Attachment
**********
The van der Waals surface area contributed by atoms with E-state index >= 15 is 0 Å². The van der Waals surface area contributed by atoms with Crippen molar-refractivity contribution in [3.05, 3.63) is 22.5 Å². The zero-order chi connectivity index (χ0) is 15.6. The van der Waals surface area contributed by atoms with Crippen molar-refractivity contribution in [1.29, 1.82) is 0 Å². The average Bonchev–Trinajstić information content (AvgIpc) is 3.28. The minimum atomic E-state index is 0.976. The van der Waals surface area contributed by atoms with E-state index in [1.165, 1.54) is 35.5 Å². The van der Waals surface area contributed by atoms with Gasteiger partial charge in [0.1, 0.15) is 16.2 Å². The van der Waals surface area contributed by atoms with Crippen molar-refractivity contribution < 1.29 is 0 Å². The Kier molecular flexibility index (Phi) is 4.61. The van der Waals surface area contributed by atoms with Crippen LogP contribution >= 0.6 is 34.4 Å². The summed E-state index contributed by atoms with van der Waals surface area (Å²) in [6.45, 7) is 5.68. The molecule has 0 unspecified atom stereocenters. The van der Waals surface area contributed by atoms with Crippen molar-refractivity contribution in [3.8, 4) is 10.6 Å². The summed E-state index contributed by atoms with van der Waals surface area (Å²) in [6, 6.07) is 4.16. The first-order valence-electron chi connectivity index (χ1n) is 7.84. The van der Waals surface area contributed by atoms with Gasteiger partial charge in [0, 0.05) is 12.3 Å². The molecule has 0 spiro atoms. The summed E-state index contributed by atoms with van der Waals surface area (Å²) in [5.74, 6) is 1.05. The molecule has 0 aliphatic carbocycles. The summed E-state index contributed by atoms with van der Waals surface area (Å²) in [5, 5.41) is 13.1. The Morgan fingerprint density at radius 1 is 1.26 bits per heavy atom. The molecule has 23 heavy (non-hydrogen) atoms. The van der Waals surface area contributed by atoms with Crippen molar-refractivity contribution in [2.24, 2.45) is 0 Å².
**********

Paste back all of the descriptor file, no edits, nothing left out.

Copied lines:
The van der Waals surface area contributed by atoms with E-state index >= 15 is 0 Å². The van der Waals surface area contributed by atoms with Crippen molar-refractivity contribution in [3.05, 3.63) is 22.5 Å². The zero-order chi connectivity index (χ0) is 15.6. The van der Waals surface area contributed by atoms with Crippen molar-refractivity contribution in [1.29, 1.82) is 0 Å². The average Bonchev–Trinajstić information content (AvgIpc) is 3.28. The minimum atomic E-state index is 0.976. The van der Waals surface area contributed by atoms with E-state index in [1.165, 1.54) is 35.5 Å². The van der Waals surface area contributed by atoms with Gasteiger partial charge in [0.1, 0.15) is 16.2 Å². The van der Waals surface area contributed by atoms with Crippen molar-refractivity contribution < 1.29 is 0 Å². The Kier molecular flexibility index (Phi) is 4.61. The van der Waals surface area contributed by atoms with Crippen LogP contribution >= 0.6 is 34.4 Å². The summed E-state index contributed by atoms with van der Waals surface area (Å²) in [6.45, 7) is 5.68. The molecule has 0 unspecified atom stereocenters. The van der Waals surface area contributed by atoms with Crippen molar-refractivity contribution in [3.8, 4) is 10.6 Å². The summed E-state index contributed by atoms with van der Waals surface area (Å²) in [6, 6.07) is 4.16. The first-order valence-electron chi connectivity index (χ1n) is 7.84. The van der Waals surface area contributed by atoms with Gasteiger partial charge in [0, 0.05) is 12.3 Å². The molecule has 0 spiro atoms. The summed E-state index contributed by atoms with van der Waals surface area (Å²) in [5.74, 6) is 1.05. The molecule has 0 aliphatic carbocycles. The summed E-state index contributed by atoms with van der Waals surface area (Å²) in [5, 5.41) is 13.1. The Morgan fingerprint density at radius 1 is 1.26 bits per heavy atom. The molecule has 23 heavy (non-hydrogen) atoms. The van der Waals surface area contributed by atoms with Crippen molar-refractivity contribution in [2.24, 2.45) is 0 Å².